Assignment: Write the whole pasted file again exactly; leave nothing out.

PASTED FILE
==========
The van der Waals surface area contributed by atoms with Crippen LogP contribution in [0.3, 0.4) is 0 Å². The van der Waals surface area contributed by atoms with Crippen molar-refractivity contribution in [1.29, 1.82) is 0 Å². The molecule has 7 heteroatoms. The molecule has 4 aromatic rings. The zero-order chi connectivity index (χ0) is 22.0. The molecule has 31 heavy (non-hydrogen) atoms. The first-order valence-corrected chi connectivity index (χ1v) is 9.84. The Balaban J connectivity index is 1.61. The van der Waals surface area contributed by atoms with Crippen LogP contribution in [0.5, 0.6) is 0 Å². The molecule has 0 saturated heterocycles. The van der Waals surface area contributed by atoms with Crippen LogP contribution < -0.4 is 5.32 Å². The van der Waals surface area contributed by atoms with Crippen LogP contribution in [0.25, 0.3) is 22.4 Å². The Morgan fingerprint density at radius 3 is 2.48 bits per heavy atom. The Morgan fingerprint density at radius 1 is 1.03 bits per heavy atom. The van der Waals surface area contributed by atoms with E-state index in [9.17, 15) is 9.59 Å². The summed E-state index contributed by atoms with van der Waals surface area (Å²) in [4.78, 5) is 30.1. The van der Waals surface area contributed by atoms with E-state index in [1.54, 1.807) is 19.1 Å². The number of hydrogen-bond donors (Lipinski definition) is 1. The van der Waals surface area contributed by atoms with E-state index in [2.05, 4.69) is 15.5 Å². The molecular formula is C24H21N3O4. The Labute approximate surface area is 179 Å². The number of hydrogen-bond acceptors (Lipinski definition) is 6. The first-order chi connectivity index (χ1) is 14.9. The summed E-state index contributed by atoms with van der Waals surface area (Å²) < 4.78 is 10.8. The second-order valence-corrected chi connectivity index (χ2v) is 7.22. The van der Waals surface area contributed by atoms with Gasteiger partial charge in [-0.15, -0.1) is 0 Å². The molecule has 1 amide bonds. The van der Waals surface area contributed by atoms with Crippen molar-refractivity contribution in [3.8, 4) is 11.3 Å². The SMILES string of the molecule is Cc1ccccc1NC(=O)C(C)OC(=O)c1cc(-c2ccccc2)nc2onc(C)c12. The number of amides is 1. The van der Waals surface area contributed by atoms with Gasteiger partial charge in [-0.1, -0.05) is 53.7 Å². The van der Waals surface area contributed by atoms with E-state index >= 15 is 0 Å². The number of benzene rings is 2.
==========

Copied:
The van der Waals surface area contributed by atoms with Crippen LogP contribution in [0.3, 0.4) is 0 Å². The van der Waals surface area contributed by atoms with Crippen molar-refractivity contribution in [1.29, 1.82) is 0 Å². The molecule has 7 heteroatoms. The molecule has 4 aromatic rings. The zero-order chi connectivity index (χ0) is 22.0. The molecule has 31 heavy (non-hydrogen) atoms. The first-order valence-corrected chi connectivity index (χ1v) is 9.84. The Balaban J connectivity index is 1.61. The van der Waals surface area contributed by atoms with Crippen LogP contribution in [0.5, 0.6) is 0 Å². The molecule has 0 saturated heterocycles. The van der Waals surface area contributed by atoms with Crippen LogP contribution < -0.4 is 5.32 Å². The van der Waals surface area contributed by atoms with Crippen LogP contribution in [0.25, 0.3) is 22.4 Å². The Morgan fingerprint density at radius 3 is 2.48 bits per heavy atom. The Morgan fingerprint density at radius 1 is 1.03 bits per heavy atom. The van der Waals surface area contributed by atoms with E-state index in [9.17, 15) is 9.59 Å². The summed E-state index contributed by atoms with van der Waals surface area (Å²) in [4.78, 5) is 30.1. The van der Waals surface area contributed by atoms with E-state index in [1.54, 1.807) is 19.1 Å². The number of hydrogen-bond donors (Lipinski definition) is 1. The van der Waals surface area contributed by atoms with E-state index in [2.05, 4.69) is 15.5 Å². The molecular formula is C24H21N3O4. The Labute approximate surface area is 179 Å². The number of hydrogen-bond acceptors (Lipinski definition) is 6. The first-order chi connectivity index (χ1) is 14.9. The summed E-state index contributed by atoms with van der Waals surface area (Å²) < 4.78 is 10.8. The second-order valence-corrected chi connectivity index (χ2v) is 7.22. The van der Waals surface area contributed by atoms with Gasteiger partial charge in [-0.15, -0.1) is 0 Å². The molecule has 1 amide bonds. The van der Waals surface area contributed by atoms with Crippen molar-refractivity contribution in [3.8, 4) is 11.3 Å². The SMILES string of the molecule is Cc1ccccc1NC(=O)C(C)OC(=O)c1cc(-c2ccccc2)nc2onc(C)c12. The number of amides is 1. The van der Waals surface area contributed by atoms with Gasteiger partial charge in [-0.1, -0.05) is 53.7 Å². The van der Waals surface area contributed by atoms with E-state index >= 15 is 0 Å². The number of benzene rings is 2.